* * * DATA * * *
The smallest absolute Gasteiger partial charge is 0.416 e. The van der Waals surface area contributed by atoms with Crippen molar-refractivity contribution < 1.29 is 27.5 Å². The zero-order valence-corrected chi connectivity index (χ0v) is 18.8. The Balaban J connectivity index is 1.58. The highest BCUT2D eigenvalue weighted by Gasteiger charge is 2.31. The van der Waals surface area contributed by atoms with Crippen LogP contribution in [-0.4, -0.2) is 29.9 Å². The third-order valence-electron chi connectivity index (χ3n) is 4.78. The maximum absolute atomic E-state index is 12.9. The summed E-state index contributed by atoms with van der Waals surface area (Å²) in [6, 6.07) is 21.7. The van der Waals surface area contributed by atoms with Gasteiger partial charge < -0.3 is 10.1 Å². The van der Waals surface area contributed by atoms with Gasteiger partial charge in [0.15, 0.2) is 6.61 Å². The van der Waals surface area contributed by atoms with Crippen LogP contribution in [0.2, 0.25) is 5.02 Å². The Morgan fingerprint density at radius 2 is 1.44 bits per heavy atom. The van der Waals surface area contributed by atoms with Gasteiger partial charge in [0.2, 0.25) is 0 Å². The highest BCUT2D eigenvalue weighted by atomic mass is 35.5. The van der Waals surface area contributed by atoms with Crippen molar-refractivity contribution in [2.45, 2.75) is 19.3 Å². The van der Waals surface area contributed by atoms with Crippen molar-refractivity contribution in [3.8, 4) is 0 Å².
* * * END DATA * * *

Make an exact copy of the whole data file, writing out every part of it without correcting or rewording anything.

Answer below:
The smallest absolute Gasteiger partial charge is 0.416 e. The van der Waals surface area contributed by atoms with Crippen molar-refractivity contribution < 1.29 is 27.5 Å². The zero-order valence-corrected chi connectivity index (χ0v) is 18.8. The Balaban J connectivity index is 1.58. The highest BCUT2D eigenvalue weighted by Gasteiger charge is 2.31. The van der Waals surface area contributed by atoms with Crippen LogP contribution in [-0.4, -0.2) is 29.9 Å². The third-order valence-electron chi connectivity index (χ3n) is 4.78. The maximum absolute atomic E-state index is 12.9. The summed E-state index contributed by atoms with van der Waals surface area (Å²) in [6, 6.07) is 21.7. The van der Waals surface area contributed by atoms with Gasteiger partial charge < -0.3 is 10.1 Å². The van der Waals surface area contributed by atoms with Gasteiger partial charge in [0.15, 0.2) is 6.61 Å². The van der Waals surface area contributed by atoms with Crippen LogP contribution in [0.2, 0.25) is 5.02 Å². The Morgan fingerprint density at radius 2 is 1.44 bits per heavy atom. The van der Waals surface area contributed by atoms with Gasteiger partial charge in [0.2, 0.25) is 0 Å². The highest BCUT2D eigenvalue weighted by atomic mass is 35.5. The van der Waals surface area contributed by atoms with Crippen molar-refractivity contribution in [2.45, 2.75) is 19.3 Å². The van der Waals surface area contributed by atoms with Crippen molar-refractivity contribution in [3.8, 4) is 0 Å².